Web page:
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Could HouseFix become the CarFax of homes? Controversial idea

HouseFix launches to mixed reviews

As illustrated above, HouseFix.com aims to bring social recommendations to the home repair industry, giving homeowners a place to opine with known social connections about contractors in context rather than blindly reading strangers’ recommendations of repair professionals. The service also seeks to give contractors a way to have a stronger web presence, but more importantly, scores them based on user input and gives them a tracking mechanism for their projects.

HouseFix.com recently launched at the TechCrunch Disrupt Battlefield and immediately the challenge of competitors became clear to the online audience. What about ServiceMagic? What about Angie’s List? The questions of “what about” flew in the face of the project, but HouseFix has continued to respond by noting the differences, mostly surrounding social recommendations adding desperately needed trust to the transaction and adding context. In recent history, web users have flocked to peers for recommendation and trust their opinion over any other, even that of a professional. There is an inherent obligation to make good recommendations to friends so as not to hear, “but you told me they were good, they blew up my house!”

The founders formed the company out of frustration with their own process of buying a home and seeking contractors, a business history some point to as a poor foundation for a startup, given that they have no experience in the field. It is our belief that companies born out of frustration are often fueled by passion which can, in some cases, give a company energy to survive that a typical small business does not have. The service is currently free, but a freemium model has been mentioned; we suspect contractors would foot the bill rather than users.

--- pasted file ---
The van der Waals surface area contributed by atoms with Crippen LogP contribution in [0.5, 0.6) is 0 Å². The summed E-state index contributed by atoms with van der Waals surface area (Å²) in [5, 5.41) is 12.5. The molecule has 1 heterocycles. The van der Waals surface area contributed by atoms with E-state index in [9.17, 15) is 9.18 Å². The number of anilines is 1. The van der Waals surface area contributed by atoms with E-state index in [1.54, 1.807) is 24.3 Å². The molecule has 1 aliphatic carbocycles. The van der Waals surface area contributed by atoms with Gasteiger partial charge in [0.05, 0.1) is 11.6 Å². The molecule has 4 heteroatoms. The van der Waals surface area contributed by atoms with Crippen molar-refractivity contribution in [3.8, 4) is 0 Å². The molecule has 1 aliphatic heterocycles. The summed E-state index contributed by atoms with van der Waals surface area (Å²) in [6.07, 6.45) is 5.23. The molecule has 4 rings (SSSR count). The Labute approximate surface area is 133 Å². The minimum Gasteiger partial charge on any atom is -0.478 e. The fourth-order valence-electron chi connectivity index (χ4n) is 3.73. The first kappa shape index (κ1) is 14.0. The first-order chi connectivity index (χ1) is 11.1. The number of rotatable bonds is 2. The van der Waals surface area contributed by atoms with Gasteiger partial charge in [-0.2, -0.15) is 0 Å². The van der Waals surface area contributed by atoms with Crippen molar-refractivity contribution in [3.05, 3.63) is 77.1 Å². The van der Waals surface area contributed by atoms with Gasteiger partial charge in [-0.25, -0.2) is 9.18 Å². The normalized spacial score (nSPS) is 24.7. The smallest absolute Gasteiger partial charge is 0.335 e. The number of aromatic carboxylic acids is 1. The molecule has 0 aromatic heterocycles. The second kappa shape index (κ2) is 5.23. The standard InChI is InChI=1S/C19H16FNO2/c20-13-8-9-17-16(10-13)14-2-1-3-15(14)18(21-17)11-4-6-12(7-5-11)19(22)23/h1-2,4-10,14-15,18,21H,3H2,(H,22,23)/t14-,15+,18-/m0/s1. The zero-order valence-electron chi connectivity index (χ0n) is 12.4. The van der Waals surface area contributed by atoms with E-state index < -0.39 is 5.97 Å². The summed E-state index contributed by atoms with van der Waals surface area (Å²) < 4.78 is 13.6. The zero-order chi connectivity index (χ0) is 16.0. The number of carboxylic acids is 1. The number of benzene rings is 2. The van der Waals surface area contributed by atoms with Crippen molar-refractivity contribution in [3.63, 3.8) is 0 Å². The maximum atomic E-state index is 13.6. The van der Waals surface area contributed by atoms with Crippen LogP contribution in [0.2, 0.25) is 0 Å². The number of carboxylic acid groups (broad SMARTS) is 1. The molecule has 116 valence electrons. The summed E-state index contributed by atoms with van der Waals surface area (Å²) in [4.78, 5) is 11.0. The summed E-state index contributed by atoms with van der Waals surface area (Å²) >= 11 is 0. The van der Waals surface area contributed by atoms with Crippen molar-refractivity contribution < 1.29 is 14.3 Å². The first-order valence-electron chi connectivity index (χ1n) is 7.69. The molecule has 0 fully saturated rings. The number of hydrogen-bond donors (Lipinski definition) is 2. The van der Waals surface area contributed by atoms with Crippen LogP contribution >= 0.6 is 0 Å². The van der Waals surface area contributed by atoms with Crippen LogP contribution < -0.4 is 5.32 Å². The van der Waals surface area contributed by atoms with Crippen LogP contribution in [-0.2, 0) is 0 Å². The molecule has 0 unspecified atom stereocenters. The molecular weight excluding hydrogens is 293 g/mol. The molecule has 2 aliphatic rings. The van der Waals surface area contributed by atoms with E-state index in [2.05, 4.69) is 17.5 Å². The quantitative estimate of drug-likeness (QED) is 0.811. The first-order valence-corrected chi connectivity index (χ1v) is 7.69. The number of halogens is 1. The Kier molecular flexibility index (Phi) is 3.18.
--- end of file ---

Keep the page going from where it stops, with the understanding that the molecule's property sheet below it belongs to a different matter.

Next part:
What no one has figured out about HouseFix

HouseFix is not unique in their recommendation idea, but what is unique is the tracking mechanism for home repairs. If HouseFix were to be acquired by a Zillow or a Realtor.com for their repair tracking mechanism, homes could theoretically have a CarFax repair history attached to their home, viewable before a purchase.

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This concept would most likely be adopted by a more controversial company like Zillow and Trulia which have home value estimates that can be influenced by a homeowner’s input of updates, repairs, renovations and the like. If a major company with the bulk of existing addresses were to add an element of home repair history in an attempt to provide the public with a CarFax-like option, not only would the concept be extremely disruptive (which always means a wave of press), but would add transparency to any transaction. It would be complicated, full of legal liabilities, and a hairy mess for the real estate industry, but one that is possible if HouseFix was acquired by Zillow (or Trulia, Realtor.com, Homes.com or others).